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Rush’s MIND Diet Again Ranked Among Best

For the fourth consecutive year, a diet created, studied and reported on by researchers at Rush University Medical Center has been ranked among the top five diets in multiple categories by U.S. News & World Report in its annual “Best Diets” list. The MIND diet was ranked fourth for easiest diet to follow and tied for fourth for best overall, best for healthy eating and best heart-healthy diets.

In all, the MIND diet was ranked in seven categories, as follows:

  • Easiest Diets to Follow: No. 4
  • Best Diets Overall: No. 4 (tie)
  • Best Diets for Healthy Eating: No. 4 (tie)
  • Best Heart-Healthy Diets: No. 4 (tie)
  • Best Diets for Diabetes: No. 10 (tie)
  • Best Weight-Loss Diets: No. 29 (tie)
  • Best Fast Weight-Loss Diets: No. 33 (tie)

Now in its ninth year, the annual “Best Diets” list provides facts about 35 chosen eating plans and ranks them on a range of levels, from their heart healthiness to their likelihood to help with weight loss.

To create the annual rankings, U.S. News editors and reporters explore potential additions to the list of diets and then seek information in medical journals, government reports and other resources to create in-depth diet profiles. Each profile explains how the diet works and whether its claims are substantiated, scrutinizes it for possible health risks, and assesses what it’s like to live on the diet.

Martha Clare Morris, ScD, a Rush nutritional epidemiologist, and her colleagues developed the MIND diet based on research showing a correlation linking certain foods and nutrients to effects on brain function.

“Through our research, we found that the MIND diet is associated with dementia prevention,” Morris said. “There is still a great deal of study we need to do in this area, and I expect that we’ll make further modifications as the science on diet and the brain advances.”

Best diet for healthy eating

The MIND diet includes healthy and unhealthy food groups. The healthy food group includes two or more daily servings of vegetables, of which one serving is a leafy green, three servings per day of whole grains; one serving of nuts and beans every other day; poultry and a half cup of berries five days per week; two tablespoons of extra virgin olive oil a day; and at least one fish meal weekly. The unhealthy food group limits butter to no more than one to two teaspoons a day, eating less than five servings a week of sweets and pastries, less than four servings a week of red meat, no more than one ounce of whole-fat cheese weekly, and no more than one meal of fried or fast food per week.

The good news about the MIND diet is that benefits have been shown for people following the diet in moderation – meaning one does not have to achieve target goal for each food in order to gain brain health benefits. For example, a person who is having difficulty limiting intake of red meat to less than four servings per week could still be considered a healthy eater, provided they were reaching the goal of at least one serving of leafy green vegetables each day. 

Heart-healthy diets

The MIND diet is a hybrid of the Mediterranean and DASH (Dietary Approaches to Stop Hypertension) diets, which have been found to reduce the risk of cardiovascular conditions, such as hypertension, diabetes, heart attack and stroke. The MIND diet is a hybrid of the two diets, and thus is likely to provide cardiovascular benefits, while focusing on foods that aid in brain health.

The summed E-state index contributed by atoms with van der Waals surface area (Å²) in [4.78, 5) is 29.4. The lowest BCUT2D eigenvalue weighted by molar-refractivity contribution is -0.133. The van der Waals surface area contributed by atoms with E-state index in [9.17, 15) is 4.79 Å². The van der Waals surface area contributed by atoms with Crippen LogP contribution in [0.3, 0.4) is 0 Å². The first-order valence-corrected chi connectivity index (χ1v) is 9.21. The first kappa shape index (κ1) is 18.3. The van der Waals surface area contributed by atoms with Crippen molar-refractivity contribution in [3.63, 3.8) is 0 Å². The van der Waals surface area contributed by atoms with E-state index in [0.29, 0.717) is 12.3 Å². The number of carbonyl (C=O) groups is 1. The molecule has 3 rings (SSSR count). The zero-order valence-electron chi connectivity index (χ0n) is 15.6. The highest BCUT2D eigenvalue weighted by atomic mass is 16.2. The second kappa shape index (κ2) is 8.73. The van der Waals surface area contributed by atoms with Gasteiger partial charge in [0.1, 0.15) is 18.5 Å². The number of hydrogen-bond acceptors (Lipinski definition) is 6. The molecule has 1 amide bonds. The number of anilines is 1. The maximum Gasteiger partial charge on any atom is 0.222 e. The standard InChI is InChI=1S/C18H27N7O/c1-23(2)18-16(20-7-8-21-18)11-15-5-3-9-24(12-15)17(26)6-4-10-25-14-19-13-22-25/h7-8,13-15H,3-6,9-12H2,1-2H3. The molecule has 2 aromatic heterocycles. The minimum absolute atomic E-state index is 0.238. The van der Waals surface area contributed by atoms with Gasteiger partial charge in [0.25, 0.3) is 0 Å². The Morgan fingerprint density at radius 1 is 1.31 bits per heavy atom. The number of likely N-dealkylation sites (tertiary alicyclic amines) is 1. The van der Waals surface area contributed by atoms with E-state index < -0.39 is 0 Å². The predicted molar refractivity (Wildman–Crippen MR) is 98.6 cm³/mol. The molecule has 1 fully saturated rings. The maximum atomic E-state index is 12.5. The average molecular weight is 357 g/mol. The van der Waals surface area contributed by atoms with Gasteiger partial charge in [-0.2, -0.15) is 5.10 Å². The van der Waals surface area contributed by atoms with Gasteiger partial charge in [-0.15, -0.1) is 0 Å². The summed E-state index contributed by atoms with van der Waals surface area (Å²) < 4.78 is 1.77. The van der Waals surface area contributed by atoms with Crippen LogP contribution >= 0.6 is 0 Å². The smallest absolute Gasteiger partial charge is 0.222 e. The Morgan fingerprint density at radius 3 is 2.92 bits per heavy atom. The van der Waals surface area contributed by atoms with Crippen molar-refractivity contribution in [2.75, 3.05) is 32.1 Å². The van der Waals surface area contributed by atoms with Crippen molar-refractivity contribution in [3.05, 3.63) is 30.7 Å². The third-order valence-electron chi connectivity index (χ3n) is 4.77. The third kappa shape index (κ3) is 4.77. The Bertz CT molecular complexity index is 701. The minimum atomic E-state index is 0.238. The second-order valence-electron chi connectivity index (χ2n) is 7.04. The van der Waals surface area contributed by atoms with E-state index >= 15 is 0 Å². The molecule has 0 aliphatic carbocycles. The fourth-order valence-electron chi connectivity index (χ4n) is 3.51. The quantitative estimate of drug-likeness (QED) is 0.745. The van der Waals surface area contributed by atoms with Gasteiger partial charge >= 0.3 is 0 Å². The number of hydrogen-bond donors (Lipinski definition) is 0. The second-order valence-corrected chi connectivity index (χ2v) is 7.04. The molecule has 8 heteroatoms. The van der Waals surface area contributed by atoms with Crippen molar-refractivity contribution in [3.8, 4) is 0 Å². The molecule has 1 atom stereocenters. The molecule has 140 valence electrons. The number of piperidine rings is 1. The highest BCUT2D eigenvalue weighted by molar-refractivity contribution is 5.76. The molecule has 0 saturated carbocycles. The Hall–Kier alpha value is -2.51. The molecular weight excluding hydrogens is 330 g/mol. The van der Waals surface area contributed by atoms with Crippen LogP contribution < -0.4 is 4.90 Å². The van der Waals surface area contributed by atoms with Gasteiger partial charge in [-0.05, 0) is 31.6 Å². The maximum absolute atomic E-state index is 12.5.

Some people may be pleased to learn that on the MIND diet, a focus on exclusively berries as the best fruit and consumption of just one serving of fish/seafood per week is sufficient. This is in contrast to the Mediterranean and DASH diets, in which specify three to four daily servings of fruit, and with the Mediterranean diet six servings of fish  per week are consumed.

Easiest diet to follow

“MIND is about changing your lifestyle, not following a fad diet,” said Jennifer Ventrelle, MS, RD, lead dietitian for the MIND Diet Intervention to Prevent Alzheimer’s Disease at Rush. “Because it is a set of guidelines instead of strict rules, the MIND diet allows for special days.”

Dishes such as a spinach salad with walnuts, dried cranberries and a balsamic and olive oil dressing are common foods that are easy to obtain that fit the diet’s specifications. A shrimp cocktail can fulfill the weekly seafood requirement.   

“Because the MIND diet calls for daily servings of vegetables, a person can make a plate with salad and veggies first,” Ventrelle added. “Even during celebrations or special occasions, a person can fill up on the healthier options before eating other foods. This can be helpful with controlling portions of more indulgent foods, since it takes 20 minutes for the brain to realize you’ve eaten.”

Best diet overall

Not only does the MIND diet seem to provide long-term protection against cognitive decline and Alzheimer’s disease; it also is rich in healthy foods like vegetables, berries, whole grains, fish, olive oil and nuts. 

“What a person eats can have a protective effect on current and long-term health in many different ways,” Morris said. “The MIND diet encourages the consumption of foods that have been demonstrated to protect against a number of different health conditions, not just dementia, and also discourages the consumption of foods that can lead to poor health.”

Media Contact

Nancy Difiore
Associate Director, Media Relations
(312) 942-5159
nancy_difiore@rush.edu

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